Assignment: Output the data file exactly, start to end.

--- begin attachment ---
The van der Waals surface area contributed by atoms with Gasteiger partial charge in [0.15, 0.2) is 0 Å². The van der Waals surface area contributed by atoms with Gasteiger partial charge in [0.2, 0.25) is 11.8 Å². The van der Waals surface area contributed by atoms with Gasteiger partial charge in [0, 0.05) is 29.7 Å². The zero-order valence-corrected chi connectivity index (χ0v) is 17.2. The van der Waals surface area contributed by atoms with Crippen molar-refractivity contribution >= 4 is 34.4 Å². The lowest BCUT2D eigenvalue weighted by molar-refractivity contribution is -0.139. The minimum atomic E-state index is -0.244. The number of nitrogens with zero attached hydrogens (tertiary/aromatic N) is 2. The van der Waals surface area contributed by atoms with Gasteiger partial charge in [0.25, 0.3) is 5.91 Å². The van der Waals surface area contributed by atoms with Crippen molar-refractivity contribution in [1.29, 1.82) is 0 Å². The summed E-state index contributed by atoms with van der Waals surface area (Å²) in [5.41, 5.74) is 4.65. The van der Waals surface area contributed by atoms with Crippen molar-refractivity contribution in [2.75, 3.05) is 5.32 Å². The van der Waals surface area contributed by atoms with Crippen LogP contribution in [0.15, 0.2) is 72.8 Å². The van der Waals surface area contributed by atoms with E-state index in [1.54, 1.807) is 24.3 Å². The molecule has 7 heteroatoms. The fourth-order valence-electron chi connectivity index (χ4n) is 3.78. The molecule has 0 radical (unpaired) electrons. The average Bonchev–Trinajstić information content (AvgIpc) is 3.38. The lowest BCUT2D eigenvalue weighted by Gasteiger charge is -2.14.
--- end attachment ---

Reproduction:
The van der Waals surface area contributed by atoms with Gasteiger partial charge in [0.15, 0.2) is 0 Å². The van der Waals surface area contributed by atoms with Gasteiger partial charge in [0.2, 0.25) is 11.8 Å². The van der Waals surface area contributed by atoms with Gasteiger partial charge in [0, 0.05) is 29.7 Å². The zero-order valence-corrected chi connectivity index (χ0v) is 17.2. The van der Waals surface area contributed by atoms with Crippen molar-refractivity contribution >= 4 is 34.4 Å². The lowest BCUT2D eigenvalue weighted by molar-refractivity contribution is -0.139. The minimum atomic E-state index is -0.244. The number of nitrogens with zero attached hydrogens (tertiary/aromatic N) is 2. The van der Waals surface area contributed by atoms with Gasteiger partial charge in [0.25, 0.3) is 5.91 Å². The van der Waals surface area contributed by atoms with Crippen molar-refractivity contribution in [1.29, 1.82) is 0 Å². The summed E-state index contributed by atoms with van der Waals surface area (Å²) in [5.41, 5.74) is 4.65. The van der Waals surface area contributed by atoms with Crippen molar-refractivity contribution in [2.75, 3.05) is 5.32 Å². The van der Waals surface area contributed by atoms with Crippen LogP contribution in [0.15, 0.2) is 72.8 Å². The van der Waals surface area contributed by atoms with E-state index in [1.54, 1.807) is 24.3 Å². The molecule has 7 heteroatoms. The fourth-order valence-electron chi connectivity index (χ4n) is 3.78. The molecule has 0 radical (unpaired) electrons. The average Bonchev–Trinajstić information content (AvgIpc) is 3.38. The lowest BCUT2D eigenvalue weighted by Gasteiger charge is -2.14.